Community members who are planning international travel should be aware of the precautions that have been put in place in airports to help contain the spread of Ebola. These precautions include enhanced entry screening by the CDC and Customs and Border Protection for travelers who have traveled from or through Guinea, Liberia, Mali, and Sierra Leone. Travelers will also be monitored for symptoms for 21 days by the Rhode Island Department of Health. For more information about travel, please refer to the CDC website.
For any member of the Brown community who may have been exposed to the Ebola virus
If you visited any of the affected countries since November 1, 2014, please contact University Health Services by phone at 401-863-1330. If you have reason to believe you have been exposed to the Ebola virus, please consult with University Health Services before coming to campus.
If you believe you may have been exposed to Ebola and are experiencing symptoms, students should call University Health Services at 401-863-1330; all others should call their doctor immediately. If you do not have a doctor, call the closest urgent care medical center, emergency room or emergency 911 and let them know you are coming in for medical assistance (or need an ambulance) after potential exposure to Ebola virus. Always call BEFORE arriving at a medical facility to let them know the nature of your likely exposure, including if you have recently traveled to any of the affected countries, so they will know how best to help you and protect others.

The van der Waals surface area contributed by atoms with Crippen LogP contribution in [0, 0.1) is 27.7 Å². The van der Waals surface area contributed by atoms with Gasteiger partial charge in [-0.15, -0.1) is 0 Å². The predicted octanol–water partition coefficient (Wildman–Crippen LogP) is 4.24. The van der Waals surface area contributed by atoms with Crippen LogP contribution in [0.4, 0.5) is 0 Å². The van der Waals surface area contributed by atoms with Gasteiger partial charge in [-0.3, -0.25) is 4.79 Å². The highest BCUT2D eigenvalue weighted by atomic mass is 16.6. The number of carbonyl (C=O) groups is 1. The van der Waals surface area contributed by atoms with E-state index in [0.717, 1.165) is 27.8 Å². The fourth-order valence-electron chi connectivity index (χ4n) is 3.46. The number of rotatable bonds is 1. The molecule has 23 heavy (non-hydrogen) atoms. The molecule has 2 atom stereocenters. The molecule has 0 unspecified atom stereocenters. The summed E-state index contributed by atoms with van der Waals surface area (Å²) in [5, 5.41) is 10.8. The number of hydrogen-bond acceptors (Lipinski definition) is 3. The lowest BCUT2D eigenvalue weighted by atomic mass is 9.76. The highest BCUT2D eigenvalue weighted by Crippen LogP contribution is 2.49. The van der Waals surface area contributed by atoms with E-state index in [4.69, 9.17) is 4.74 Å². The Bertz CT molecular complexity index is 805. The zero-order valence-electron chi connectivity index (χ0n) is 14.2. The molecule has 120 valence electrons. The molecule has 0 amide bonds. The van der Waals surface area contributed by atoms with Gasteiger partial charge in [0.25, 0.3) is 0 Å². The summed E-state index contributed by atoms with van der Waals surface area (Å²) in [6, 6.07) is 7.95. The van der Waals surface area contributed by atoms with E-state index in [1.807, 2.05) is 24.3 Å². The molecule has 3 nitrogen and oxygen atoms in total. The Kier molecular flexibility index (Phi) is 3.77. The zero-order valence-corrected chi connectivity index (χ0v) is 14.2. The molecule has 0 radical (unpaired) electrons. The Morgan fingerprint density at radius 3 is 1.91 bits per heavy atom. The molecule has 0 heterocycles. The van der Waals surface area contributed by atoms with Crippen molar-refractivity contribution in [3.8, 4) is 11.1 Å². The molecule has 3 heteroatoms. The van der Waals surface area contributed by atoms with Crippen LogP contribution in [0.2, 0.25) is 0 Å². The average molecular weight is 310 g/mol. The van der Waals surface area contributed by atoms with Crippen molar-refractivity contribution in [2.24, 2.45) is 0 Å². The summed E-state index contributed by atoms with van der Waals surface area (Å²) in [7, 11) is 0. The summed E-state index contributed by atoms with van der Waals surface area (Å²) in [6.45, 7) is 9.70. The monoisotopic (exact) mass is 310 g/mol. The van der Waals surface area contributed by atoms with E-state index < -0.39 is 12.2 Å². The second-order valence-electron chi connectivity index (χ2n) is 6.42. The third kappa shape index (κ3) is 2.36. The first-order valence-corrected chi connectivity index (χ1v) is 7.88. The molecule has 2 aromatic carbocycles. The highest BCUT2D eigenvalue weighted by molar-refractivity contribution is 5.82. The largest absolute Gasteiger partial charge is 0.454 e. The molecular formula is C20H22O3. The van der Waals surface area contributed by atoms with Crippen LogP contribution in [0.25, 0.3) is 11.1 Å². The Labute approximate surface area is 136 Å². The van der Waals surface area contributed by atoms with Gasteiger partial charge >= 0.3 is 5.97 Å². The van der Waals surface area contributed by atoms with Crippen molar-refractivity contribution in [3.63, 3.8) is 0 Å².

Ebola is a serious disease that is spread through direct contact with the blood or bodily fluids of a person who is sick with the virus. It can also be spread by objects such as needles or syringes that have been contaminated with the virus. More information, including symptoms and tips to prevent transmission, is available at the CDC and University Health Services websites.
Additional support and involvement
The impact of the Ebola virus on nations in West Africa has been devastating. Members of the Brown community have been involved in fighting the epidemic in a number of ways, from direct service to those in need to hosting events and activities designed to raise awareness and resources. A summary of these activities is available online, along with resources for members of the Brown community who have been directly affected by this disease and are in need of support. We anticipate that efforts by students, faculty and staff to raise awareness and funds will continue in the spring.
Brown University, in coordination with the Rhode Island Department of Health and the CDC, will continue to monitor this evolving situation. We will provide timely updates on the University Health Services and Environmental Health and Safety BrownReady websites.
Russell Carey, Executive Vice President for Planning and Policy
Unab Khan, Medical Director, University Health Services
Margaret Klawunn, Vice President for Campus Life and Student Services